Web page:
So when I say "Go go go" to Blogger, I mean it. The big picture is to create a Web for the people. Distribution, great writing, technology and style make the difference, those are things the big media companies have that we don't, yet. When they do a deal with Conde Nast, a seed is planted. A lot of smart people write for Conde Nast. Blogger is good software. When they see the power, in their hands, not controlled by a big media company, they might get the idea that they don't need the big media company.

Rambling, when I was a writer for Wired a well-intentioned person said "Dave everyone needs an editor." It didn't take me more than two minutes to realize this wasn't true. I don't need an editor. My words stand alone. They mean nothing at all, except here's a human being speaking directly to you, person to person, no middlemen. That's a revolutionary thing. It's what the founders of the US envisioned, over 200 years later. It's so precious. So if people prefer Blogger, I support that. I of course am human, and I like my software to be appreciated too, and I know it is. So that's happy. Excellent.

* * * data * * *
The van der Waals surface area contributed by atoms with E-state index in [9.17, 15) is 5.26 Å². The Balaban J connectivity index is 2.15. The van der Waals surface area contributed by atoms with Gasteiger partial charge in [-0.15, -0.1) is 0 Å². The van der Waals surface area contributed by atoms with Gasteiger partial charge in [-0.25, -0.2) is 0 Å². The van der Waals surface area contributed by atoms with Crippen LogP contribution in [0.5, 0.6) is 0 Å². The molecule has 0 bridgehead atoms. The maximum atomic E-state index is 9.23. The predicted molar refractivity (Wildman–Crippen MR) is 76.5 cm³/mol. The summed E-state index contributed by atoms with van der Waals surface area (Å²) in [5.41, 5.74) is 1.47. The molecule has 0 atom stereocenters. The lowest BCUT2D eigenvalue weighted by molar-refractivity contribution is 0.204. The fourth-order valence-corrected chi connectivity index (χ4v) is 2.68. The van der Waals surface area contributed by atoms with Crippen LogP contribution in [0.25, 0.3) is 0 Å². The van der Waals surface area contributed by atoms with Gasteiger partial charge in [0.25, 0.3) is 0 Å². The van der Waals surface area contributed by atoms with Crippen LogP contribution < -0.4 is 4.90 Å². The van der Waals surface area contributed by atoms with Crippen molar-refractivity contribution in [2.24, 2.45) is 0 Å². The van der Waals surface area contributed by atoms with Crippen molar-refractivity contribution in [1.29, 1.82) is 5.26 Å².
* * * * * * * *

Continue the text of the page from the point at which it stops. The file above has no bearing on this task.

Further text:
Anyway, we're weird, and I wouldn't have it any other way. I always hesitate to predict success (there are so many naysayers), but someday I believe that if you're serious about writing for the Web and using the Web and providing services for people who use the Web, you'll be supporting OPML, or something very much like it. We already do.

Today's song 

Mountain: Mississippi Queen. "Went down around Dick's place, around Louisiana way, where lived the Cajun Lady, aboard the Mississippi Queen. You know she was a dancer. She moved better on wine."

New discussion group UI 

The new discussion group interface got a major new feature yesterday. Now there are two views, a category view and a chronologic view. You can try it out on the Radio discussion group. Jake wrote a doc explaining the new features. After testing, feedback and refinement, we're going to upgrade all UserLand-hosted Manila sites, and then provide it as an upgrade to all Frontier users.